Welcoming a new child into your family is an exciting time for parents, but for many working moms and dads, it raises questions about what they can expect regarding maternity and parental leave and returning to work once that leave is over. In this article, we will answer some of the questions that you may have about this topic.
How much leave is an employee entitled to?
It depends. The amount of time you are entitled to depends on whether you are the birth parent, another parent, or an adoptive parent. Birth parents are entitled to maternity leave plus parental leave, while other parents are entitled to parental leave only. The BC Employment Standards Act and the federal Employment Insurance Act have different standards as to what parents are entitled to.
The breakdown of what parents are entitled to is as follows:
According to the BC Employment Standards Act
- Birth parent – 17 weeks maternity leave plus 61 weeks parental leave for a total of 78 weeks.
- Non-birth parent – 62 weeks parental leave
According to the Employment Insurance Act
- Birth parent – 15 weeks maternity leave plus either regular parental leave of 40 weeks or extended parental leave of 69 weeks. (Note, that if parents choose the extended leave under EI, their benefits will be lower each week.)
Under both acts, the parental leave may be shared between both parents however the maternity leave is available only to the birth parent.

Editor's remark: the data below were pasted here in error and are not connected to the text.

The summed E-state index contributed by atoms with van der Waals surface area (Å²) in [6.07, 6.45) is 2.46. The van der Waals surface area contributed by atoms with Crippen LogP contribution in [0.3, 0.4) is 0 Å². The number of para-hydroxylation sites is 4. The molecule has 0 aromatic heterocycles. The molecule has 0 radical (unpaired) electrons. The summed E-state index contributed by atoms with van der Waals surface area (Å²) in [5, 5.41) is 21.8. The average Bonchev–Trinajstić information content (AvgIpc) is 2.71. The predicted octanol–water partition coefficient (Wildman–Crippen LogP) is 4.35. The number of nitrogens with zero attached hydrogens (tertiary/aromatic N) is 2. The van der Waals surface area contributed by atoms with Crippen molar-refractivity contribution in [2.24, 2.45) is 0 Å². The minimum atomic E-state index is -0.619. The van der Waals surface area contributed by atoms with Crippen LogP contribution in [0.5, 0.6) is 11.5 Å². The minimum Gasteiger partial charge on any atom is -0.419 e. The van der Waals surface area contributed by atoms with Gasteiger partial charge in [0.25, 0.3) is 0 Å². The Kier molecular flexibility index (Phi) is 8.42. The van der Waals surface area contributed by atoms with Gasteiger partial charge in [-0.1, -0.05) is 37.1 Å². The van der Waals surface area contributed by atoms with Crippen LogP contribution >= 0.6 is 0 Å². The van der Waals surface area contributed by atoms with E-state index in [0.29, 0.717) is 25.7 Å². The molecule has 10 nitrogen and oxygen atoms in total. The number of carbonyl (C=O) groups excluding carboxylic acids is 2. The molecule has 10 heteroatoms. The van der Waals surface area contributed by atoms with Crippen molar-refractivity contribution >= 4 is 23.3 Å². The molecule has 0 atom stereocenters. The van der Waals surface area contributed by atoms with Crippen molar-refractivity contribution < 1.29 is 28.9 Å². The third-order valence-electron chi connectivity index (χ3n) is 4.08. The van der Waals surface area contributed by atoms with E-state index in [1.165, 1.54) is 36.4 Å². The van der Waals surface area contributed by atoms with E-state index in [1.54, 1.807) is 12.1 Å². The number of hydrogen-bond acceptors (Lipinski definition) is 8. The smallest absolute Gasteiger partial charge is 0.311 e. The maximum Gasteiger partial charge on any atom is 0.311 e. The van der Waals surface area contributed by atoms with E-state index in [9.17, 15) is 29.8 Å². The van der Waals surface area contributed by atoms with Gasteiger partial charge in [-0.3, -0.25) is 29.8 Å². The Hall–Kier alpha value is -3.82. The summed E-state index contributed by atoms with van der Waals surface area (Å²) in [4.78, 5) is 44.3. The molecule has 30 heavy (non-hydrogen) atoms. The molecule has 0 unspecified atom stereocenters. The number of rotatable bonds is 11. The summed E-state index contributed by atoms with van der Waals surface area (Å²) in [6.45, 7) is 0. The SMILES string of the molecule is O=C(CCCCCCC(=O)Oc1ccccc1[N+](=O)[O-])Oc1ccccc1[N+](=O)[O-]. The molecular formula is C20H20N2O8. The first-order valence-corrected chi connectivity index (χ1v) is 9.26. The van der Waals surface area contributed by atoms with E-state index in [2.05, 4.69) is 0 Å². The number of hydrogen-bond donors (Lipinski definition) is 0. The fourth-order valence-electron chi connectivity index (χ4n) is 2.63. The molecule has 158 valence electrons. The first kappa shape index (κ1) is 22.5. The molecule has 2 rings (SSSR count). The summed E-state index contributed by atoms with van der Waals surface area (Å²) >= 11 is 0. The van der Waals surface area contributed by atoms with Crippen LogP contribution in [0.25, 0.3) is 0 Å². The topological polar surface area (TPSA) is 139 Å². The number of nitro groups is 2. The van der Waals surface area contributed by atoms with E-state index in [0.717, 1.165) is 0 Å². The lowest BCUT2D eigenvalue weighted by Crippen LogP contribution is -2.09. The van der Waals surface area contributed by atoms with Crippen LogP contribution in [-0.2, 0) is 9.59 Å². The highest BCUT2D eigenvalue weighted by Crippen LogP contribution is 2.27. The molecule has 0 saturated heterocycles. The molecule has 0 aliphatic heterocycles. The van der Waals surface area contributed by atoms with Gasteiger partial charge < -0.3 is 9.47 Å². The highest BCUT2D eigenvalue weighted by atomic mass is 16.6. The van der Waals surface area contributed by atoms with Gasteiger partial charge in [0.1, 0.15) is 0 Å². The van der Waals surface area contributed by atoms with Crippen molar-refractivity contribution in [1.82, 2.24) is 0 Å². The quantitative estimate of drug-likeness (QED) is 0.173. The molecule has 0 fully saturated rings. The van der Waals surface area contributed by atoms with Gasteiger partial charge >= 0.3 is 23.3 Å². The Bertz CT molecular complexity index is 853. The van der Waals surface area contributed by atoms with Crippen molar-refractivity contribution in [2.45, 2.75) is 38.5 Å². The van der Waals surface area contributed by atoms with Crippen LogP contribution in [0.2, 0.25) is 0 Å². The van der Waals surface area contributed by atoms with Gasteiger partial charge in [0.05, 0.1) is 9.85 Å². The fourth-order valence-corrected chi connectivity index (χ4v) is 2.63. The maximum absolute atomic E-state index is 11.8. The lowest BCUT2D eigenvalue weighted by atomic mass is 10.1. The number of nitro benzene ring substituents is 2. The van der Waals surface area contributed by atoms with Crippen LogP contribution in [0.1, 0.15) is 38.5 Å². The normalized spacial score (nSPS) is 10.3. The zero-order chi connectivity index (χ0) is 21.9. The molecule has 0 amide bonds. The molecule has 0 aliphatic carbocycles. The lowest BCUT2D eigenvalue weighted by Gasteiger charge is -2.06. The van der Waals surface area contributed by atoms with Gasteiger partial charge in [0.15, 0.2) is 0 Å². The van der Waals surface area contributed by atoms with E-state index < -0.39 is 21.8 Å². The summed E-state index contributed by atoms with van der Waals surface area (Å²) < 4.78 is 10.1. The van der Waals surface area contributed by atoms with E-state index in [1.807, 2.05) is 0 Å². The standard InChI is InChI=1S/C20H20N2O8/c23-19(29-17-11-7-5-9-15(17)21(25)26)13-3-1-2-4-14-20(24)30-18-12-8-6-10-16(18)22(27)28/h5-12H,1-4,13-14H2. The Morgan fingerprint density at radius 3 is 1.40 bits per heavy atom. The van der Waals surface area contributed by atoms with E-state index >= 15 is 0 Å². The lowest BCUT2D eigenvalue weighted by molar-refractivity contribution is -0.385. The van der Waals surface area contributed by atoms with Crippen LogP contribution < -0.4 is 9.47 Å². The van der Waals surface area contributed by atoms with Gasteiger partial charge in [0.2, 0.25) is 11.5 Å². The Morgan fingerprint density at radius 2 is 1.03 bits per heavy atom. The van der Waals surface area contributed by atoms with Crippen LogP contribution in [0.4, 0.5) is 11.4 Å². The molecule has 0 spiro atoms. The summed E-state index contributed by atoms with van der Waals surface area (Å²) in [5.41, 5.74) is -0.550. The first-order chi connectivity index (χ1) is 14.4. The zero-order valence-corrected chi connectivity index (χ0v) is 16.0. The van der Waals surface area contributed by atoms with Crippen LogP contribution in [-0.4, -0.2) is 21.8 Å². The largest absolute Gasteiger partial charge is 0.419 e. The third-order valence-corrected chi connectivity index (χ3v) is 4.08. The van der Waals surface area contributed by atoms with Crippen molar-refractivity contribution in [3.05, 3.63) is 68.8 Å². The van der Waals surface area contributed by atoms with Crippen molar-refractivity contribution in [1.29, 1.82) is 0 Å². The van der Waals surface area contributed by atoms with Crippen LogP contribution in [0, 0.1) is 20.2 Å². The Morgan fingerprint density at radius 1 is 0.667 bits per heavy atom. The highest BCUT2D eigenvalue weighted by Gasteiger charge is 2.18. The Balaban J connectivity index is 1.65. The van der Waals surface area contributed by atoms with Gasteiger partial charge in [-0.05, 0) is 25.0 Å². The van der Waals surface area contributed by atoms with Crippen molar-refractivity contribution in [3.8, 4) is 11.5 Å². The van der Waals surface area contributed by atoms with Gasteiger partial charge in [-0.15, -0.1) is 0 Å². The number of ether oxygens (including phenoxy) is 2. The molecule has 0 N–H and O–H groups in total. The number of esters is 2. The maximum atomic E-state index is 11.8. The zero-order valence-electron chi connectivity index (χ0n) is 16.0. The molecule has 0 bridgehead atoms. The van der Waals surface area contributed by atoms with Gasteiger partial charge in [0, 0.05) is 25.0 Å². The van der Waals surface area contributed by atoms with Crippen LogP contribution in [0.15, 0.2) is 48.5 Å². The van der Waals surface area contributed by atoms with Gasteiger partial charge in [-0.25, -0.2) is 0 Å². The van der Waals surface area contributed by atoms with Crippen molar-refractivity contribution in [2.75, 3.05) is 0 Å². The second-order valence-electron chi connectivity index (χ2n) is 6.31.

What does it look like when an employee is ready to return to work?
When an employee returns to work after maternity or parental leave, they are entitled to return to a position similar to the one they left. However, it is important to note that there are some exceptions to this.
For example, if the company that the employee was working for has undergone significant restructuring and a similar position no longer exists within the company, that employee could be let go while they are on maternity or parental leave. There must be a legitimate business reason for this to occur, and the person being let go must receive reasonable notice and severance pay just as they would had they not been on leave.
In most cases, though, the employee is entitled to go back to a job similar to the one they had prior to their leave. This does not necessarily mean the exact same position or office, but it does mean similar duties, the same level of pay, the same hours, and the same level of responsibility.
Can a full-time employee go back to work part-time?
Just as an employee is entitled to expect a similar job when they return, the employer is entitled to expect a similar commitment from the employee when they return. So the answer to this question is no – an employee cannot insist on only returning to work part-time.
However, employees who wish to return to work on a part-time basis could have that conversation with their employer to see if that is possible. Oftentimes employers recognize the value of good employees and will do their best to accommodate you if they can.
The one exception in which parents returning to the workplace may be able to insist on part-time hours is if they have grounds under the human rights code to require an accommodation. For example, if there is an issue with childcare or they have a special needs child who requires more of their time, a parent cannot be discriminated against on the basis of “family status.” Instead, the employer has a duty to accommodate, up to the point of undue hardship.
For more information
If you have further questions about maternity leave or returning to work, you may be able to find answers within the BC Employment Standards Act (you may try using the Guide to the BC ESA located on the provincial government website) as well as the resources provided by EI under the federal government website.
You may also contact Kent Employment Law to speak to an employment lawyer if you have questions that cannot be easily answered through an online search.